- Khudiram Bose was born in 1889, in a small village in Medinipur district of West Bengal.
- He is one of the youngest revolutionaries of the Indian freedom struggle.
- Khudiram Bose is highly regarded in Bengal for his fearless spirit, and his ultimate sacrifice for the cause. However, his legacy has remained largely limited to Bengal.
- Now, the Union Home Minister paid homage to him saying, “Khudiram Bose belongs to all of India and not just West Bengal.”
Early revolutionary activities:
- Khudiram Bose was drawn towards revolutionary activism in his adolescence after attending a series of lectures by Sri Aurbindo Ghose and Sister Nivedita, when they visited Midnapore in early 1900s.
- He actively participated in protests against the partition of Bengal in 1905.
- At 15 years of age, he joined the Anushilan Samiti.
- Anushilan Samiti was a revolutionary organization in Bengal that existed for the first three decades of twentieth century.
- It believed in militant nationalism.
- It was established by Pramathanath Mitra in 1902 and headed by Sri Aurbindo Ghose and his younger brother Barindra Kumar Ghose.
- He was arrested for distributing booklets and other literature, to local people, against the British colonial rulers.
Kingsford and trials of Jugantar editors:
- Jugantar Patrika was a Bengali revolutionary newspaper founded in 1906 in Calcutta by Barindra Kumar Ghosh, Abhinash Bhattacharya and Bhupendranath Dutt.
- It served as the propaganda organ for the revolutionary organisation Anushilan Samiti.
- It faced prosecution a number of times by the British Indian government for publishing “seditious articles”.
- Bhupendranath Dutt was arrested in 1907 for publication of articles “inciting violence against the Government of India”.
- Chief Magistrate Douglas Kingsford of the Presidency Court of Alipore, who versaw the trials of Bhupendranath Dutta and other editors of Jugantar, sentenced them to rigorous imprisonment. He becomes infamous for passing harsh and cruel sentences on young revolutionaries.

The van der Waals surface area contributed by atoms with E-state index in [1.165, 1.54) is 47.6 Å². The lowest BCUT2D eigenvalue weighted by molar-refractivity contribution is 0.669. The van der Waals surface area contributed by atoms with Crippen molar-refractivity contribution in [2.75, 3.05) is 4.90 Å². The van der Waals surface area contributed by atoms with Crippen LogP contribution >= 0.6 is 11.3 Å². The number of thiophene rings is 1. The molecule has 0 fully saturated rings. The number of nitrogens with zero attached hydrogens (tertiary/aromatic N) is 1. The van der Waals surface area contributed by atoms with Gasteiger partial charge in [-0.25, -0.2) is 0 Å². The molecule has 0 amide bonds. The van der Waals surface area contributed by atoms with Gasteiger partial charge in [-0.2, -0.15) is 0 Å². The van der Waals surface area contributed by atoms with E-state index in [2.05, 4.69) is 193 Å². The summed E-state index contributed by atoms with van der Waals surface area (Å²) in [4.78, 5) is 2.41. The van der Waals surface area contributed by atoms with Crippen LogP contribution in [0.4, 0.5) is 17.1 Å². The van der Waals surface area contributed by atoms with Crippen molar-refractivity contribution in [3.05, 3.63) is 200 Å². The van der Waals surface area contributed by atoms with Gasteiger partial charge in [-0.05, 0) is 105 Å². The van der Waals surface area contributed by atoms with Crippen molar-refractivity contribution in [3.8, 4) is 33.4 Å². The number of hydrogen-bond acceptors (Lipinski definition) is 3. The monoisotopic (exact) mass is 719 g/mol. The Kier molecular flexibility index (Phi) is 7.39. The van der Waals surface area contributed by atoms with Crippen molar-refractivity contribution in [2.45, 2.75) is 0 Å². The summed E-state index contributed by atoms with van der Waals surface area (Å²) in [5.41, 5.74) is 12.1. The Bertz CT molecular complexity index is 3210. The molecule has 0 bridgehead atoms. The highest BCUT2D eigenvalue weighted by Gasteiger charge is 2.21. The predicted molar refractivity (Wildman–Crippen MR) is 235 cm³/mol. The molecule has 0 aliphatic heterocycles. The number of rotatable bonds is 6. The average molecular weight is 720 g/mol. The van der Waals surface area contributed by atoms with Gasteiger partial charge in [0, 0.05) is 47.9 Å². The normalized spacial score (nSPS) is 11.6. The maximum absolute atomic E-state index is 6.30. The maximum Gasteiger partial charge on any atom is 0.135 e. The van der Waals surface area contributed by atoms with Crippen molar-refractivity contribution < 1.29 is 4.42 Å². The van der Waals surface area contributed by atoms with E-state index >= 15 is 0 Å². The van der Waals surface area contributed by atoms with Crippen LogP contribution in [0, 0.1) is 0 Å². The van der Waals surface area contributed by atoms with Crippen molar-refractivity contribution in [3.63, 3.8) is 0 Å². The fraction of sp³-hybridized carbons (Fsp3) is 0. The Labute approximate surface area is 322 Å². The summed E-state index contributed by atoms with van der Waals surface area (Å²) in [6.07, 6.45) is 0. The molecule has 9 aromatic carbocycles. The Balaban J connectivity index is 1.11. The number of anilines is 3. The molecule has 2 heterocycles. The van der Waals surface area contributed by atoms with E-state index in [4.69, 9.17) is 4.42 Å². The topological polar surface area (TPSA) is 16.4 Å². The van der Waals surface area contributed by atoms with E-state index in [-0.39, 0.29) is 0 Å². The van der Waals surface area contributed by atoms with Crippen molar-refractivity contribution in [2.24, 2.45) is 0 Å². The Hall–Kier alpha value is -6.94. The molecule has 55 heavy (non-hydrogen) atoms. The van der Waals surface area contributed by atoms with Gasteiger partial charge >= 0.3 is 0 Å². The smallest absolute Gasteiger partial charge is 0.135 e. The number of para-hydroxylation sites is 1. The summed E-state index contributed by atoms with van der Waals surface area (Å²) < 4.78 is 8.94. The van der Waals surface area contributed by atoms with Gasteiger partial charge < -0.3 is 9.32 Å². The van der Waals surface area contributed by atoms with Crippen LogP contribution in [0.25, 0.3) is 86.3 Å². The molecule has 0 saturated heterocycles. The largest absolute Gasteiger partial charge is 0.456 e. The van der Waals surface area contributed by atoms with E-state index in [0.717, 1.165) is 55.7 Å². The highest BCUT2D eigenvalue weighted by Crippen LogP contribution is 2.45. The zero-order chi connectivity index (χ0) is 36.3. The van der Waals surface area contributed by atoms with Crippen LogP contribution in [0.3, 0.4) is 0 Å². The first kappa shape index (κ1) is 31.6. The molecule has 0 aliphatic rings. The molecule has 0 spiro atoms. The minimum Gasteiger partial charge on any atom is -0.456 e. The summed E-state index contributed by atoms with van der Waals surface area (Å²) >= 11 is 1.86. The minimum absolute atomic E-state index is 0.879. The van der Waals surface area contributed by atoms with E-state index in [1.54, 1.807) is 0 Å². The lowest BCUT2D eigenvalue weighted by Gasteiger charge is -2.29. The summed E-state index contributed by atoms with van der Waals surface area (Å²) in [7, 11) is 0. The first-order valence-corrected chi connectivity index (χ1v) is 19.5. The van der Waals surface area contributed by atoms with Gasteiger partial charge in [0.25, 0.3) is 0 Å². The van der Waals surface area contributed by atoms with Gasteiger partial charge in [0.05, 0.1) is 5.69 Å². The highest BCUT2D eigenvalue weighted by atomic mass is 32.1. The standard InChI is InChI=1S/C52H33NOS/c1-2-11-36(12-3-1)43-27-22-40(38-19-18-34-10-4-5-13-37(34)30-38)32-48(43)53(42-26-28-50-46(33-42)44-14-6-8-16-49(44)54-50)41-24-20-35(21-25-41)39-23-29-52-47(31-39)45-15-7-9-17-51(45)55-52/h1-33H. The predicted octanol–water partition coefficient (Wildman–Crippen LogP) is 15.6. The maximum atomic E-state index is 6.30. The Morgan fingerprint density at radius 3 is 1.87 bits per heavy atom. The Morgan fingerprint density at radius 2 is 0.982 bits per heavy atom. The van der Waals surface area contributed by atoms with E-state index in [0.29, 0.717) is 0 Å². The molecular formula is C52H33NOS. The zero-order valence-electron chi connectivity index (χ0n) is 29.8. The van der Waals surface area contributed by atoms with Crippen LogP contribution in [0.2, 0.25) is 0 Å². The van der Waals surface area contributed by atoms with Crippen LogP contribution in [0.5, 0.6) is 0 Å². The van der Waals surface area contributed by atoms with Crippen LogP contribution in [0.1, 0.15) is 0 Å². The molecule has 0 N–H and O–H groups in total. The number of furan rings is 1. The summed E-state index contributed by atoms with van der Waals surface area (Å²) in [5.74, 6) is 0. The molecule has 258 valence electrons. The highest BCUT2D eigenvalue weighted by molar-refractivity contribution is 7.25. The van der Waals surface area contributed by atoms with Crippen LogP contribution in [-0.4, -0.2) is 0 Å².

Assassination attempt on Kingsford:
- Young revolutionaries like Hemchandra Kanungo and Barindra Kumar Ghosh, who learnt bomb-making techniques, chose Douglas Kingsford as their target.
- Meanwhile, Kingsford was transferred by the government to Muzaffarpur in Bihar.
- In 1908, Prafulla Chaki and Khudiram Bose went to Muzaffarpur with a bomb provided to him by Hemchandra.
- Chaki and Bose threw the bomb on what they believed were the carriage carrying Kingsford and his wife but mistakenly threw it on another carriage killing the wife and daughter of a British Barrister.
Hanging of Khudiram Bose:
- After the attack, Khudiram and Prafulla managed to escape.
- But Khudiram Bose was soon captured at a railway station called Waini, which was later renamed Khudiram Bose Pusa Station in his honour.
- Prafulla Chaki killed himself before he could be arrested.
- On July 13, 1908, Khudiram Bose was sentenced to death after a historic trial, and was executed on August 11, 1908.
- Reports in newspapers of those times said that he went to the gallows with a smile and the Bhagavad Gita in his hand.
- The streets of Calcutta erupted in large protests after his execution.
About: Sri Aurobindo Ghose
- Sri Aurobindo Ghose (1872-1950) was a revolutionary leader of Indian Freedom struggle.
- He helped establish the Anushilan Samiti of Calcutta in 1992.
- He started an English newspaper called in Bande Mataram and contributed articles in the magazine Jugantar.
- In 1908, he was arrested in connection with the Alipore Conspiracy Case or Alipore Bomb Case.
- In his later life, he turned into a spiritual Guru and established his ashram in Puducherry, where he died.
About: Sister Nivedita
- Margaret Noble was an Irish social activist.
- She became a disciple of Swami Vivekananda, and followed him to India. Swami Vivekananda gave her the name Nivedita (meaning “Dedicated to God”) when he initiated her into the vow of Brahmacharya.
- She also took part in the Indian freedom struggle, and was a close associate of Sri Aurobindo Ghose.